Yesterday was World Book Day and I hope you read something more thrilling than Okey Ndibe’s ‘Foreign Gods, Inc.’
Like every other bookworm strangely drawn to a particular book, I examined the back cover before purchasing. With soaring reviews from ‘The New York Times,’ ‘Los Angeles Times’ and ‘GQ,’ I was willing to overlook the fact that this was a novel.
The book’s main character, Ike Uzondu, is a Nigerian immigrant who drives a cab in New York City. In a rash effort to become a legal resident, he marries a women that the author attempts to portray as selfish and needy. But Ike’s resentment at having to support his wife’s shopping and then finance their divorce somehow feels empty and unconvincing. Readers do not get to really understand her motives, this lack of depth makes the depiction seem one-sided and untrustworthy.
In an effort to pull himself out of debt from his gambling addiction (another unnecessary plot addition), Ike decides to fly back to his African village to steal the statue of war deity, Ngene, and sell it to a specialized store in New York. Upon his return though, he is confronted with family issues, a shady pastor forcing Christianity on the locals and, of course, the challenge of getting the statue back to America.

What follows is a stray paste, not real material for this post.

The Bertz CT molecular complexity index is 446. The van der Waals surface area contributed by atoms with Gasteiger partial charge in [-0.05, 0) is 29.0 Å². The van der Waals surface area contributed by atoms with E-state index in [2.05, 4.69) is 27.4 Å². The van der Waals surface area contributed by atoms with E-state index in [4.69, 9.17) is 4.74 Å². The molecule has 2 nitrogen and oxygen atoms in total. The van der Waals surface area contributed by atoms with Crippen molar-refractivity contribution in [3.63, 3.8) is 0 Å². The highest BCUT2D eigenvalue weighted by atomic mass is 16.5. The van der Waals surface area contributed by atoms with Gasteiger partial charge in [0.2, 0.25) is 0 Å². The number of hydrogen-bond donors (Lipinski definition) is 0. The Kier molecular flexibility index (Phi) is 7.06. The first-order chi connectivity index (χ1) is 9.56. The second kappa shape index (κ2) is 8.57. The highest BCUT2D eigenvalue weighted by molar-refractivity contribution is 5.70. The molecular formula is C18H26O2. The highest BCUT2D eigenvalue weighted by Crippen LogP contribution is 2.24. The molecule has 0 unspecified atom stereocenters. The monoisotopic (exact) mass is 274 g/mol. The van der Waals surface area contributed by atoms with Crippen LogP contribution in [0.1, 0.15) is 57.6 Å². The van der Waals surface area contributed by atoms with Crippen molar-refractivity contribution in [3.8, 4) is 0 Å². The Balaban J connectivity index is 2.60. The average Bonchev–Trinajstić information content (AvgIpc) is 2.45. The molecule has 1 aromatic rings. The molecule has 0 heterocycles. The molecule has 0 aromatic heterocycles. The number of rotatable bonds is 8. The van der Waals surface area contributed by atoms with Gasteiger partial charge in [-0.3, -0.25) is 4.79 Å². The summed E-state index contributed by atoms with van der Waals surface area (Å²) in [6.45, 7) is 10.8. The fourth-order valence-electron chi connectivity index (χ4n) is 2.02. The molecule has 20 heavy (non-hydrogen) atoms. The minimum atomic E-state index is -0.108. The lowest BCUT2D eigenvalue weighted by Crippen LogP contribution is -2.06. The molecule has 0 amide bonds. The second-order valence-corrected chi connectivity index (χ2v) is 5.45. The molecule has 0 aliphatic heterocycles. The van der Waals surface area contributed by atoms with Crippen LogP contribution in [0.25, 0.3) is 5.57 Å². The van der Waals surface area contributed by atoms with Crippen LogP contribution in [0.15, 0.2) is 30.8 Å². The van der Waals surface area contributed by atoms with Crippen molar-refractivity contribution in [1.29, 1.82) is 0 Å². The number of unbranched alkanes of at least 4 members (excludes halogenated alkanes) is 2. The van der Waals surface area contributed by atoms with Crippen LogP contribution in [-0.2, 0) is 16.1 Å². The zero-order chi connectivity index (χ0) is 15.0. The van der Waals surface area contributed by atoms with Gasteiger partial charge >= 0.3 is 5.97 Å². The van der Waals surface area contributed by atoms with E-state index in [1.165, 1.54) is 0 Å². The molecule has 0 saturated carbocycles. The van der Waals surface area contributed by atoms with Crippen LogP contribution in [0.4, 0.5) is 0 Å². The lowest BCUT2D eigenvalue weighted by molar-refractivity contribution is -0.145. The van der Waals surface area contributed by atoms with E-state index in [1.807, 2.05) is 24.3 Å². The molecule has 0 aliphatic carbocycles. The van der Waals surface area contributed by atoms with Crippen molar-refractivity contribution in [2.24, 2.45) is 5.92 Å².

Although there are great sensory details that allow readers to visualize this unfamiliar place, there were also moments when the details felt too far-fetched, ultimately reminding readers of the book’s fictional premise. ‘Foreign Gods, Inc.’ therefore lacks the ability to pull readers in and make the novel a true page-turner.
Another issue was the inconclusive ending. It left me wanting more, but not in a good way. I wanted answers! A cliff hanger only is successful if the author provides adequate details for the reader to figure the rest out on their own.
Overall Rating: 5 out of 10. Sorry Ndibe, I refuse to jump on the bandwagon.